Relief From Chronic Pelvic Pain
Many women -- and their doctors -- never realize the mysterious pain they feel has a diagnosis.
New Understanding of Chronic Pelvic Pain continued...
He says chronic pain causes what's called CNS upregulation, or an increasing sensitivity of cells that transmit pain sensation.
Perry explains that the spinal cord not only transmits pain signals up to the brain but also back down to other organs. "That's how the bladder can get involved, and there's such a huge association between endometriosis and IC -- the evil twins."
He tells WebMD that if chronic pelvic pain isn't stopped, it will lead to multiple disorders and ultimately become a total end-stage disease. "We want to educate health care providers so patients get proper treatment and avoid going into chronic pelvic pain syndrome."
Another expert, Deborah A. Metzger, MD, PhD, has a different take. She believes inflammation causes chronic pelvic pain. "Treat the inflammation, and a lot of the pain goes away," she says.
She's found that sugar and allergies are involved in chronic pelvic pain. "I always test for allergies," she says. "For example, vulvar pain for most women is related to food allergies. Another component is allergies to skin fungi, such as candida."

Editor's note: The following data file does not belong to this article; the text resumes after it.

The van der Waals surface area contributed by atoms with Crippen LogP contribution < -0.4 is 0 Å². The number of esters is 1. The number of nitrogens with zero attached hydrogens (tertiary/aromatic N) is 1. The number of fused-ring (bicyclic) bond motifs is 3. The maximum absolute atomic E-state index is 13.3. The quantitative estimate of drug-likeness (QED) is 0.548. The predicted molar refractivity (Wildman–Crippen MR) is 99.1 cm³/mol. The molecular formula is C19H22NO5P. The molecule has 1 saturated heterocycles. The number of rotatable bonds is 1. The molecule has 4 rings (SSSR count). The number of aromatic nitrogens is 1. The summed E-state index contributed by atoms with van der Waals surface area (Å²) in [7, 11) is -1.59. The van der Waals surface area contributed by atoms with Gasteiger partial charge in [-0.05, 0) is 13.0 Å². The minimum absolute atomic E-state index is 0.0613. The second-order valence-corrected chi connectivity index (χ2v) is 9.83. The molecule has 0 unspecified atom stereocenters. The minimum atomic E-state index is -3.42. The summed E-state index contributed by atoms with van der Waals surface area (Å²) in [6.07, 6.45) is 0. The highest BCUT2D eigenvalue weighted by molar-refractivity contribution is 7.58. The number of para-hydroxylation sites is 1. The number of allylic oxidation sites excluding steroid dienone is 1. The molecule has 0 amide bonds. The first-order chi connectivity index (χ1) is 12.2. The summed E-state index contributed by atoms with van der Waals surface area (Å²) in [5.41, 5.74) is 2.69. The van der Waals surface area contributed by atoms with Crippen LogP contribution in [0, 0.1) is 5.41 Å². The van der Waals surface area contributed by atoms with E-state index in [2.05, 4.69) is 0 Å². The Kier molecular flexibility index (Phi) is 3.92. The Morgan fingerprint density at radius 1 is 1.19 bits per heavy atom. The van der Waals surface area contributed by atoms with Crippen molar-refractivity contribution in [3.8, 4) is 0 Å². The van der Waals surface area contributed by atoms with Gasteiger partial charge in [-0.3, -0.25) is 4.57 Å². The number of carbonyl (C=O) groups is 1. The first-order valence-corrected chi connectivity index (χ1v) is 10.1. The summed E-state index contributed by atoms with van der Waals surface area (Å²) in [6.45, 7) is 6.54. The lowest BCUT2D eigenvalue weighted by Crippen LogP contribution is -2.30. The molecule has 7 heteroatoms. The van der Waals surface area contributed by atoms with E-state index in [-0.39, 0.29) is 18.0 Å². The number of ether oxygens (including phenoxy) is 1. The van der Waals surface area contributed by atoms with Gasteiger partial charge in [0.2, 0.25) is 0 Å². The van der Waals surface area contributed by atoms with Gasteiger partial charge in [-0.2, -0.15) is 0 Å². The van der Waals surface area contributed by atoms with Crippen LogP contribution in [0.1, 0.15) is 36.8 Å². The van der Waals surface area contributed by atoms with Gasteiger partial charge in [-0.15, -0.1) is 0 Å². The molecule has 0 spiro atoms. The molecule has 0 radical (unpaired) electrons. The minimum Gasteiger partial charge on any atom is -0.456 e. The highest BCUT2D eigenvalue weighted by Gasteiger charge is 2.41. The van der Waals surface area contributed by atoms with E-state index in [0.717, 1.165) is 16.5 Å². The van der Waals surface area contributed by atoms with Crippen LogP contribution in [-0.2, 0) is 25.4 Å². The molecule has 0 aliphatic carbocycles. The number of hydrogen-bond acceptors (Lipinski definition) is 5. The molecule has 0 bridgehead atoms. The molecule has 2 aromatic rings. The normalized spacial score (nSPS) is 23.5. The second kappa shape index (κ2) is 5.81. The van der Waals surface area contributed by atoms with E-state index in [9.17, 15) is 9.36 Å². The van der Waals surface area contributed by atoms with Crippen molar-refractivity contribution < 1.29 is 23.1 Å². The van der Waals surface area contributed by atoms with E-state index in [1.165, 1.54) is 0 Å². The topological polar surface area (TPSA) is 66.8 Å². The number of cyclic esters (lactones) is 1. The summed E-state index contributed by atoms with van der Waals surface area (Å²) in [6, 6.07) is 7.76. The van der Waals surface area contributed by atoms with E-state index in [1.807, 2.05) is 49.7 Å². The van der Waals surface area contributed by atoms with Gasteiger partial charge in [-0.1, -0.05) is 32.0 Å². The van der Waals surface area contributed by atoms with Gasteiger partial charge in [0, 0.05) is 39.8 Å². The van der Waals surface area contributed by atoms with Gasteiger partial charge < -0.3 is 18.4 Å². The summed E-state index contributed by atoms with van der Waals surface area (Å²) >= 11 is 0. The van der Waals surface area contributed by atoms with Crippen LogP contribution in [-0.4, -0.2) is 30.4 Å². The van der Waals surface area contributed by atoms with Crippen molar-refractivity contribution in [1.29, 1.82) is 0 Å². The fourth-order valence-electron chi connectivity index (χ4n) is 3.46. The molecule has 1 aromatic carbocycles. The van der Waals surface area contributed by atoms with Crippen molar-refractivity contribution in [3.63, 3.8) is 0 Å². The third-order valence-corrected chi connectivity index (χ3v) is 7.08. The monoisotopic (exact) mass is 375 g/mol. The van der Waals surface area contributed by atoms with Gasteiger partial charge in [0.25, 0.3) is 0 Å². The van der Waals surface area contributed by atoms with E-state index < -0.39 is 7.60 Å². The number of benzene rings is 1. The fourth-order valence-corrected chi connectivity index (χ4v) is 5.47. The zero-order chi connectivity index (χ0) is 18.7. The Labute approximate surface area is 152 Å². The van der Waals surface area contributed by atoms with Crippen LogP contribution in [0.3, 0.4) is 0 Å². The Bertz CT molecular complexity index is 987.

Metzger, medical director of Harmony Women's Health in Los Altos, Calif., takes an integrative approach to CPP. She tells WebMD it's time for health care professionals to expand their view of women's health. "It's more than periods, menopause, and having babies," she says. "The true picture of women's health involves all the problems that are predominantly female, including IBS, chronic fatigue syndrome, fibromyalgia, depression, allergies and asthma, autoimmune disease, and thyroid disorders."
The field of pain management adds another piece to the chronic pelvic pain puzzle. Roy E. Grzesiak, PhD, is a consulting psychologist with the New Jersey Pain Institute at the University of Medicine and Dentistry of New Jersey-Robert Wood Johnson Medical School in New Brunswick, N.J.
"We need to differentiate between people who have persistent pain based on a biological illness or dysfunction and go on living and loving and parenting, and those people whose total being gets enmeshed with pain, treatment, the drugs, getting disability, etc. Many in this latter group have a history of trauma, such as rape, sexual abuse, or physical abuse."